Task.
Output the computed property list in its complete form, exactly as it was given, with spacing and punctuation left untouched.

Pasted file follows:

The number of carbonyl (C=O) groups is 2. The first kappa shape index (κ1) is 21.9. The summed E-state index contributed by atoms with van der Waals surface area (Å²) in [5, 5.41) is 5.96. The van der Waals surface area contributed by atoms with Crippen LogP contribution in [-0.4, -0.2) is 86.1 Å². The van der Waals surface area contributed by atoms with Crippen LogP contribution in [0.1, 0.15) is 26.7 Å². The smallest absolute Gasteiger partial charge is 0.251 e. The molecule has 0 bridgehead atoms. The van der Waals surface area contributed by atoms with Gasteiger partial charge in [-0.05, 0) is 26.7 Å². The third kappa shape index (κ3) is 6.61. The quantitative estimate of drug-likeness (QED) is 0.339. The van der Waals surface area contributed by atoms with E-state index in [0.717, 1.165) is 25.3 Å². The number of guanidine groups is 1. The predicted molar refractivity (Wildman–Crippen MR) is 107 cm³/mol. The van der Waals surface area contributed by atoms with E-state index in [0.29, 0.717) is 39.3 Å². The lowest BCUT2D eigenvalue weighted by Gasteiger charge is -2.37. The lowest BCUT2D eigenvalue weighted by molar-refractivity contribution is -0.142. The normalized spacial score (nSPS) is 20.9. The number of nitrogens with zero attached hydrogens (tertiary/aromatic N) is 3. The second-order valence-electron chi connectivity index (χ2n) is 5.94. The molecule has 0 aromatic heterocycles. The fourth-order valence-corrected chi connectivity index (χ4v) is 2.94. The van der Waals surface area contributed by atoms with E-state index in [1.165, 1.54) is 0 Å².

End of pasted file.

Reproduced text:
The number of carbonyl (C=O) groups is 2. The first kappa shape index (κ1) is 21.9. The summed E-state index contributed by atoms with van der Waals surface area (Å²) in [5, 5.41) is 5.96. The van der Waals surface area contributed by atoms with Crippen LogP contribution in [-0.4, -0.2) is 86.1 Å². The van der Waals surface area contributed by atoms with Crippen LogP contribution in [0.1, 0.15) is 26.7 Å². The smallest absolute Gasteiger partial charge is 0.251 e. The molecule has 0 bridgehead atoms. The van der Waals surface area contributed by atoms with Gasteiger partial charge in [-0.05, 0) is 26.7 Å². The third kappa shape index (κ3) is 6.61. The quantitative estimate of drug-likeness (QED) is 0.339. The van der Waals surface area contributed by atoms with E-state index in [0.717, 1.165) is 25.3 Å². The number of guanidine groups is 1. The predicted molar refractivity (Wildman–Crippen MR) is 107 cm³/mol. The van der Waals surface area contributed by atoms with E-state index in [0.29, 0.717) is 39.3 Å². The lowest BCUT2D eigenvalue weighted by Gasteiger charge is -2.37. The lowest BCUT2D eigenvalue weighted by molar-refractivity contribution is -0.142. The normalized spacial score (nSPS) is 20.9. The number of nitrogens with zero attached hydrogens (tertiary/aromatic N) is 3. The second-order valence-electron chi connectivity index (χ2n) is 5.94. The molecule has 0 aromatic heterocycles. The fourth-order valence-corrected chi connectivity index (χ4v) is 2.94. The van der Waals surface area contributed by atoms with E-state index in [1.165, 1.54) is 0 Å².